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EU talks of fast sanctions hitting Fla.

The European Union will move quickly to impose economic sanctions on the United States, including Florida citrus, if it receives a favorable ruling next week from the World Trade Organization in a bitter trade dispute involving steel, EU Trade Commissioner Pascal Lamy said Tuesday.

The EU has threatened to impose $2.2-billion in sanctions on imports from America if the United States does not remove steep tariffs on various types of foreign steel that President Bush imposed in March 2002 in an effort to give the beleaguered domestic industry breathing room to reorganize.

The EU drew up its hit list of U.S. products with the goal of maximizing the political pain for Republicans, targeting citrus products from Florida, Harley-Davidson motorcycles produced in Wisconsin and textile products from the Southeast.

WHO called too poor to fight terror

GENEVA _ A lack of funding for surveillance and front-line defenses has left the World Health Organization unprepared to deal with a global bioterrorist attack involving an agent such as smallpox, said a senior official who monitors disease outbreaks for the agency.

Although the United States has sought to vaccinate domestic health workers against smallpox, for instance, no comparable program has been offered to WHO employees who may be the first to respond, said Patrick Drury, project manager of WHO's Global Outbreak Alert and Response Network.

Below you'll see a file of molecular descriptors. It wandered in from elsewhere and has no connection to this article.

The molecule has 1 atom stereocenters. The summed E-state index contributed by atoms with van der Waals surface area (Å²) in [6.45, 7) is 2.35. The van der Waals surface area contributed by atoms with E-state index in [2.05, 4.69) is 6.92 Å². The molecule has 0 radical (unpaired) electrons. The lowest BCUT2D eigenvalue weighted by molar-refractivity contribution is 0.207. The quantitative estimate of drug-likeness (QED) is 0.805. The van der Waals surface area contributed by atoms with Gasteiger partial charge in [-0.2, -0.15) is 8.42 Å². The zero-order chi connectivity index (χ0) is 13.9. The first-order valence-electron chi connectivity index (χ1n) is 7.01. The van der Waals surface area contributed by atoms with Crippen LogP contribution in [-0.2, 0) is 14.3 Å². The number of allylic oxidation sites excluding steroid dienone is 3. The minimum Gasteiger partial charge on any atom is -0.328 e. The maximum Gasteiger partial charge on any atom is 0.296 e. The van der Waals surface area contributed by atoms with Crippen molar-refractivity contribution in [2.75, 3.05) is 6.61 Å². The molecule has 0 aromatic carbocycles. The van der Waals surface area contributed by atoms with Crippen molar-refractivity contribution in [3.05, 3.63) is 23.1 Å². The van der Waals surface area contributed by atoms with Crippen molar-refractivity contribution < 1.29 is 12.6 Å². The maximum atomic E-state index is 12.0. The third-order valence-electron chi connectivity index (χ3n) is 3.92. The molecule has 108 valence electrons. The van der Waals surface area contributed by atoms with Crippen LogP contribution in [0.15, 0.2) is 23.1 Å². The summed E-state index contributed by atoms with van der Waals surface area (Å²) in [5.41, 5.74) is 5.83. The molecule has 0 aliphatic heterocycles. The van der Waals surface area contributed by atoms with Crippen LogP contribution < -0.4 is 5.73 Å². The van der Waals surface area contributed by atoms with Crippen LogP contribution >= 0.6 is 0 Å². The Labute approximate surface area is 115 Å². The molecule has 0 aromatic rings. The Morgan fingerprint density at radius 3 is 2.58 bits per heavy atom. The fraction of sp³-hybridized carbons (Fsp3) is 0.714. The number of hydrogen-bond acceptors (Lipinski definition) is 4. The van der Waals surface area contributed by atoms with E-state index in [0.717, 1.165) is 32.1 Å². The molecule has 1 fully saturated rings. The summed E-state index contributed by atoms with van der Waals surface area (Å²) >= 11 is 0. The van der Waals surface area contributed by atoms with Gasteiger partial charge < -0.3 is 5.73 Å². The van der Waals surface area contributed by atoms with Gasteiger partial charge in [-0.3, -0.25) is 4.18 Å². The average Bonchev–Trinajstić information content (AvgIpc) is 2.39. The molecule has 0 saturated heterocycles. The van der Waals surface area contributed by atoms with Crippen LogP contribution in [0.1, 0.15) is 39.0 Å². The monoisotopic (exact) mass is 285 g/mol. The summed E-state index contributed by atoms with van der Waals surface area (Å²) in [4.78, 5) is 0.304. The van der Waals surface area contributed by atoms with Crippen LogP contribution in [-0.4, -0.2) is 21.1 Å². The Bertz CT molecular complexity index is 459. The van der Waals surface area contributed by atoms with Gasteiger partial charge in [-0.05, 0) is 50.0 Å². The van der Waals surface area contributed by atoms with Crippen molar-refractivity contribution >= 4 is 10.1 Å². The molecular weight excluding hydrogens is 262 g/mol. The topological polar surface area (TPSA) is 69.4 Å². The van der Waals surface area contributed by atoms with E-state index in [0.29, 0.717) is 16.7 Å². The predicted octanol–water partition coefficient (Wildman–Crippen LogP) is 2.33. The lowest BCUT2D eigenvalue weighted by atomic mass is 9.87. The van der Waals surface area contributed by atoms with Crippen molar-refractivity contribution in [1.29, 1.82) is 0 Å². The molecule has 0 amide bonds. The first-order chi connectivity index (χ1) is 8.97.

A spokesman for the U.S. Department of Health and Human Services defended the level of support for WHO.

N. Korea reactor project reviewed

NEW YORK _ The consortium building two nuclear reactors in North Korea discussed U.S. calls to suspend the project Tuesday, and will make an announcement by Nov. 21, officials said. The New York Times, quoting unnamed officials who attended the meeting, said it will be suspended. Members of the Korean Peninsula Energy Development Organization met in New York on Monday and Tuesday and discussed the $4.6-billion project to build two light-water reactors. The consortium of the United States, Japan, South Korea and the European Union has been building two energy-generating reactors as part of a 1994 accord between Washington and Pyongyang.

Elsewhere . . .

SRI LANKA TURMOIL: Sri Lanka's president on Tuesday suspended Parliament, fired three Cabinet ministers and deployed troops around the capital, moves that endanger the fragile peace process with Tamil Tiger rebels.

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